Consider the way in which patterns of light filter through the water and play upon the rocks and coral reefs; the way in which Pinocchio moves -half walking, half floating; the way in which streams of bubbles rise to the surface; and the way in which the whole screen appears to ripple as a shoal of terrified tuna rush frantically towards and past the camera with Monstro in pursuit. And when, on the seascape above, the whale chases the little raft carrying Geppetto and Pinocchio, the crashing waves and flumes of spray are animated with a skill which combines realism – the sheer weight and volume of whale and water – with an impressionistic quality that reminds one of the Japanese sea-paintings of Hokusai.
Not all the effects, however, are executed on such a grand scale. Equally powerful are the smaller set-pieces such as the dazzling star-burst which attends the magic of the Blue Fairy; the swirling fog that shrouds the Red Lobster Inn, where sinister dealings go on; the violent thunderstorm which illuminates the interior of Stromboli’s caravan hung with lifeless puppets; and the sequence in which a paddle-steamer heads for the open sea and Pleasure Island (one of the least expensive scenes in the picture, but which received a round of applause at the premiere screening).
Neither before, nor subsequently, did Disney lavish such care on a film or achieve such sumptuous results. By the skilful use of highlighting, the characters – particularly the furry ones – are rendered softer and rounder, and the backgrounds against which these characters perform are matchlessly realised.
There is, for example, the celebrated sequence Set in Geppetto’s workshop: shelves stacked and crammed with toys, musical-boxes and exotically decorated pipes, a wall covered with animated clocks too numerous and too diverse to take in at a glance, and an extraordinary attention to small details such as the faces carved on the handles of Geppetto’s chisels and the curling wood-shavings that litter the work-bench.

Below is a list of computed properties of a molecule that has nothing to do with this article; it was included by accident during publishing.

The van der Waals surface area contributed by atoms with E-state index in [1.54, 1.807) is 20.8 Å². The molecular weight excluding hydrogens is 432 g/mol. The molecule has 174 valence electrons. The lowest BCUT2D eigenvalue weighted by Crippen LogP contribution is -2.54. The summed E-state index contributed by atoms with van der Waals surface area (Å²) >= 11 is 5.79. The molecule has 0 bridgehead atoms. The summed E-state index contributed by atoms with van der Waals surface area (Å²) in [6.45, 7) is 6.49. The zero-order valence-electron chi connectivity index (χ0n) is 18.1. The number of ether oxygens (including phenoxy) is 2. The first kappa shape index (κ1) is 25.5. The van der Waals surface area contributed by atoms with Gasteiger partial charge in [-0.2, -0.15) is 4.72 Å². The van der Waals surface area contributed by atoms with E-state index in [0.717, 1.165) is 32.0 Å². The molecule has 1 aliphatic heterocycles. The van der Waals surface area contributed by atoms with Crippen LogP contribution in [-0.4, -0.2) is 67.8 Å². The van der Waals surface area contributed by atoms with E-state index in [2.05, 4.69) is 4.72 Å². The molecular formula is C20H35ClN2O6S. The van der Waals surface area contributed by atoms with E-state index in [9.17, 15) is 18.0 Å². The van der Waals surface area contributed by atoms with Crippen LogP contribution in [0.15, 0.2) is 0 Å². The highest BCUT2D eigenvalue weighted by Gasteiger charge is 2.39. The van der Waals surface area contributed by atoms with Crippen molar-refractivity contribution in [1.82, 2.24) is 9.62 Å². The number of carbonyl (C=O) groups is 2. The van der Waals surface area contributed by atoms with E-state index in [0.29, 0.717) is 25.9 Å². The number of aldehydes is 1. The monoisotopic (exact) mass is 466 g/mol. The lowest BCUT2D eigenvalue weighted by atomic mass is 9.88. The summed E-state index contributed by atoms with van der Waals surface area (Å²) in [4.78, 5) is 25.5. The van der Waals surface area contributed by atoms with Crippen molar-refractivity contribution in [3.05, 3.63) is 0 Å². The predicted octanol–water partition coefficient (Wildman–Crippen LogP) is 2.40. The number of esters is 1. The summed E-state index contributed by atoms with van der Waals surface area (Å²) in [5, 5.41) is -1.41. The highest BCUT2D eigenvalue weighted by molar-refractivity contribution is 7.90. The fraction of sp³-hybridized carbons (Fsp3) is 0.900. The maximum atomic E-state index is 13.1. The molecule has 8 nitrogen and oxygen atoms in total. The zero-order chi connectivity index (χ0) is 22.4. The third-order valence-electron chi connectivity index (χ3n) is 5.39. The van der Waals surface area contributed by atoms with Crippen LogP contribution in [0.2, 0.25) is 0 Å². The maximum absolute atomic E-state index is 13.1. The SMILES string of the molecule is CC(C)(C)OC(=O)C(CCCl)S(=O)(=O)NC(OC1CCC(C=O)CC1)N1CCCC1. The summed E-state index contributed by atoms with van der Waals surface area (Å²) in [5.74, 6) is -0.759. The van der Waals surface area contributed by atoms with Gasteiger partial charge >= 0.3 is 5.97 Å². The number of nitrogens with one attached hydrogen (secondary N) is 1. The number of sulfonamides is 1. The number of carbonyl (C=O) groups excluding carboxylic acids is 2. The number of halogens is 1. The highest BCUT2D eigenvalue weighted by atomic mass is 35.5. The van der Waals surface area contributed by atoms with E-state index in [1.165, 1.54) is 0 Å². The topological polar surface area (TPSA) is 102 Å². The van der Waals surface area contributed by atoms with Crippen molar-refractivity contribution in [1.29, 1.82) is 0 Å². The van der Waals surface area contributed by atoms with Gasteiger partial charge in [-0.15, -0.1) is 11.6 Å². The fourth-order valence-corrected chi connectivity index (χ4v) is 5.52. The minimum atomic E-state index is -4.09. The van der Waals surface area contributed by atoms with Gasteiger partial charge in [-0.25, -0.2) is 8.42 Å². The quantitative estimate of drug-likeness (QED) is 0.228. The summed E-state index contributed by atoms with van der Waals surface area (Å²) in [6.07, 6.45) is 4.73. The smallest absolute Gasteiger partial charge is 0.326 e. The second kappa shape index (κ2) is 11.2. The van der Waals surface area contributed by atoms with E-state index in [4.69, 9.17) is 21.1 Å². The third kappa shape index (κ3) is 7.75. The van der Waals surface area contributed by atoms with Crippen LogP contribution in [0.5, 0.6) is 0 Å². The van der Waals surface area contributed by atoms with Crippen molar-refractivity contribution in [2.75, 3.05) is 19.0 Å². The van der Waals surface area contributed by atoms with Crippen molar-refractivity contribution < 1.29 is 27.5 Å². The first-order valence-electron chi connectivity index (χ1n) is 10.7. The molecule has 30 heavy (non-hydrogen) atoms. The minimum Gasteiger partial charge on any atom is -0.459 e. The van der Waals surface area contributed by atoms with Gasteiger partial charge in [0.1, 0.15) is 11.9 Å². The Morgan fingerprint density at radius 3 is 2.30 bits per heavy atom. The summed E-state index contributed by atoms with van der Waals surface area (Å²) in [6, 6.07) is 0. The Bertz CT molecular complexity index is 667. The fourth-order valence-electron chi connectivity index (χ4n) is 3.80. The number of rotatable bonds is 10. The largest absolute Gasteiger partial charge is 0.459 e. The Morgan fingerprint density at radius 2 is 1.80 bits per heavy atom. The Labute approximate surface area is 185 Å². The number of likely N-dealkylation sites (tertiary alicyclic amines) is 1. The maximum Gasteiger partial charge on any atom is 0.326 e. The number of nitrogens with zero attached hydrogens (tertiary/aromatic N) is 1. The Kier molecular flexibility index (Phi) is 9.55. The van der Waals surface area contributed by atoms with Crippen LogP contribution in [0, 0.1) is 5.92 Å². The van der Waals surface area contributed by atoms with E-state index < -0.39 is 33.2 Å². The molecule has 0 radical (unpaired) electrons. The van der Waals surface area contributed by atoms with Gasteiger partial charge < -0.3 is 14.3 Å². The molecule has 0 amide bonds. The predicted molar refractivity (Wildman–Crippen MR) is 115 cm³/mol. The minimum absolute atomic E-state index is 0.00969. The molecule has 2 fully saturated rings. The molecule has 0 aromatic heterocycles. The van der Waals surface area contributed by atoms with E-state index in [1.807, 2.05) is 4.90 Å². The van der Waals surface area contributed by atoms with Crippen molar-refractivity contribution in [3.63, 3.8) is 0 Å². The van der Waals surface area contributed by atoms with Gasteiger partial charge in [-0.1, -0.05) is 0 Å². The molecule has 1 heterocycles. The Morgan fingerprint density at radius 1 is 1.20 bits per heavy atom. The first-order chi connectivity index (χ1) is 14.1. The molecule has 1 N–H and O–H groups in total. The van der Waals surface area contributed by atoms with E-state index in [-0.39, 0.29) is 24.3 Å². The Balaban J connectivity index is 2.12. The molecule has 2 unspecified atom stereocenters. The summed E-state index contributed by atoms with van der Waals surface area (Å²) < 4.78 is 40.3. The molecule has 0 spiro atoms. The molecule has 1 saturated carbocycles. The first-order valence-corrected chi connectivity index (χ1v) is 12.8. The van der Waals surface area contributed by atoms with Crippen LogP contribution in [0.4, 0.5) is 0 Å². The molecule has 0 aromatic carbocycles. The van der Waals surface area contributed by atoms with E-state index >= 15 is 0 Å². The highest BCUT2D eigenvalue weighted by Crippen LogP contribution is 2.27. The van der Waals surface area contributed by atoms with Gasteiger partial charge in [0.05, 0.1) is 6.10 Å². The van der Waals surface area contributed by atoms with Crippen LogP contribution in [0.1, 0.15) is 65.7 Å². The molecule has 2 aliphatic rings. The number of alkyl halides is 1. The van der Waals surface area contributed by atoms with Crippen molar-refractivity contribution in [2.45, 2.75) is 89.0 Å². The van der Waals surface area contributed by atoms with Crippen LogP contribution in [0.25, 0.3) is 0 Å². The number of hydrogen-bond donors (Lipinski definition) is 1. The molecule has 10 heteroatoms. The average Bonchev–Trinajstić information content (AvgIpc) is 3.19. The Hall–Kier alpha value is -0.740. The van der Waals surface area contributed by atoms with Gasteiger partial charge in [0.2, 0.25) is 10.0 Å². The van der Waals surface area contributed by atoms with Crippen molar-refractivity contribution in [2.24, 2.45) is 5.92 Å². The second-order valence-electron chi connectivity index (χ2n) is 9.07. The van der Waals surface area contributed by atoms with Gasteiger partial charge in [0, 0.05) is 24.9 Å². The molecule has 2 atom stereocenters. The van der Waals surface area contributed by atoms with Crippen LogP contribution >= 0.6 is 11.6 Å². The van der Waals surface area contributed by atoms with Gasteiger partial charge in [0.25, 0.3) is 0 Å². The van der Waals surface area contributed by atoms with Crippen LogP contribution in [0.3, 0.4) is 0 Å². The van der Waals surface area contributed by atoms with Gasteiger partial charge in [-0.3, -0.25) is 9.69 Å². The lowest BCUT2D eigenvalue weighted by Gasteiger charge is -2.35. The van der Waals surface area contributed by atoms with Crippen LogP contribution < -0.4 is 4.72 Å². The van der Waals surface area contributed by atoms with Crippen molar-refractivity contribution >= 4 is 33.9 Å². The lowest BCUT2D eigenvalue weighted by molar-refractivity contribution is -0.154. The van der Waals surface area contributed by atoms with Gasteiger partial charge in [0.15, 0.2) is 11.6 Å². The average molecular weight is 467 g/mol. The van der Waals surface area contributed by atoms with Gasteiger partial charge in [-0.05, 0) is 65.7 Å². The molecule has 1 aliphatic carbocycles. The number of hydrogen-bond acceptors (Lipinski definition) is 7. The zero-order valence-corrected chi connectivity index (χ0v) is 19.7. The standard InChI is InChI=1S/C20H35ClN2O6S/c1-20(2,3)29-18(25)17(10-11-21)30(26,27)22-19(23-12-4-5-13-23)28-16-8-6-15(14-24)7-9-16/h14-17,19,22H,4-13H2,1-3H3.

And the same meticulousness is to be found in all the settings for Pinocchio: in the village, with its archways, squares, steps and bridges and its meandering streets of jostling houses; in the cathedral vastness of Monstro’s belly, ribs rising into the gloom like flying butresses; and among the carnival attractions on Pleasure Island – at first a glorious playground for undisciplined fun, but later a frightening graveyard of broken promises.
The constant visual appeal of Pinocchio is partly created by the film’s endlessly imaginative camera direction as when, during the opening moments of the picture, the camera hops cricket-like towards Geppetto’s lighted window. And, again, in a later sequence where Pinocchio is abducted by the fox and the cat, the action is viewed from the minikin perspective of Jimmy Cricket.
The cricket (who, in Carlo Collodi’s original story, was flattened with a mallet hurled by Pinocchio) became a character of major importance in the Disney film – not just by providing the wooden hero with a sympathetic companion, but also in helping to establish the movie s sense of scale. Jimmy walks tight-rope on the string of a violin; preaches at Pinocchio from the pulpit of a lily; finds himself floored by a cannonade of pool balls; and, in one of the film’s most memorable shots, floats on his umbrella past the huge blood-shot eye of Monstro the whale.
But all these felicities of style would have been valueless if what they were a part of had not been so perfectly conceived. The story itself is compellingly told, a tightly-structured adaptation of Collodi’s discursive narrative (originally written for magazine serialization), immeasurably enhanced by Leigh Harline’s Academy Award-winning score and the songs for which Ned Washington wrote such happy lyrics.